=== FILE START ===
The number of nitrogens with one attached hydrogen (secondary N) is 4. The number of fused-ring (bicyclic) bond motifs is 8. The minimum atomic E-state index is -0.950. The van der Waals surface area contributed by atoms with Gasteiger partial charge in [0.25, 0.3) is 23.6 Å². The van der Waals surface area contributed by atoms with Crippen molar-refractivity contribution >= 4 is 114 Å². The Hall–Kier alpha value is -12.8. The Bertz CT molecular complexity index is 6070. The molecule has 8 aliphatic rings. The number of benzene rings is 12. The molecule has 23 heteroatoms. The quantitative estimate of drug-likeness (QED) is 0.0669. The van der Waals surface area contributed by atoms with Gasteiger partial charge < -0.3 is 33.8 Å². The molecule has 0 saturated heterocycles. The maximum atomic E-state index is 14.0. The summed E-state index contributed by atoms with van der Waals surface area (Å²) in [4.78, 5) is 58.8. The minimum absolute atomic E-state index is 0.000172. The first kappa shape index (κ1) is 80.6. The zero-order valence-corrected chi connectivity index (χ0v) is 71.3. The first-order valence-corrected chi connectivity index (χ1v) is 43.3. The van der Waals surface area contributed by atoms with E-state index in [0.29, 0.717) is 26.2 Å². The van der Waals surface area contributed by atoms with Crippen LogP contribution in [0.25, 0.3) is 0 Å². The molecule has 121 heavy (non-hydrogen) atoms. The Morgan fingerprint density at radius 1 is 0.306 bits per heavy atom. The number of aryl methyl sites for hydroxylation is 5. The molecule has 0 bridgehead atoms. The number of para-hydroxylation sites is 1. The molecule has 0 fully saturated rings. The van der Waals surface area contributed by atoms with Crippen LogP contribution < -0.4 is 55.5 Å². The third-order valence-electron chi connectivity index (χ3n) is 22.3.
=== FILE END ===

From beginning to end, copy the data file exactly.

The number of nitrogens with one attached hydrogen (secondary N) is 4. The number of fused-ring (bicyclic) bond motifs is 8. The minimum atomic E-state index is -0.950. The van der Waals surface area contributed by atoms with Gasteiger partial charge in [0.25, 0.3) is 23.6 Å². The van der Waals surface area contributed by atoms with Crippen molar-refractivity contribution >= 4 is 114 Å². The Hall–Kier alpha value is -12.8. The Bertz CT molecular complexity index is 6070. The molecule has 8 aliphatic rings. The number of benzene rings is 12. The molecule has 23 heteroatoms. The quantitative estimate of drug-likeness (QED) is 0.0669. The van der Waals surface area contributed by atoms with Gasteiger partial charge < -0.3 is 33.8 Å². The molecule has 0 saturated heterocycles. The maximum atomic E-state index is 14.0. The summed E-state index contributed by atoms with van der Waals surface area (Å²) in [4.78, 5) is 58.8. The minimum absolute atomic E-state index is 0.000172. The first kappa shape index (κ1) is 80.6. The zero-order valence-corrected chi connectivity index (χ0v) is 71.3. The first-order valence-corrected chi connectivity index (χ1v) is 43.3. The van der Waals surface area contributed by atoms with E-state index in [0.29, 0.717) is 26.2 Å². The van der Waals surface area contributed by atoms with Crippen LogP contribution in [0.25, 0.3) is 0 Å². The molecule has 121 heavy (non-hydrogen) atoms. The Morgan fingerprint density at radius 1 is 0.306 bits per heavy atom. The number of aryl methyl sites for hydroxylation is 5. The molecule has 0 bridgehead atoms. The number of para-hydroxylation sites is 1. The molecule has 0 fully saturated rings. The van der Waals surface area contributed by atoms with Crippen LogP contribution < -0.4 is 55.5 Å². The third-order valence-electron chi connectivity index (χ3n) is 22.3.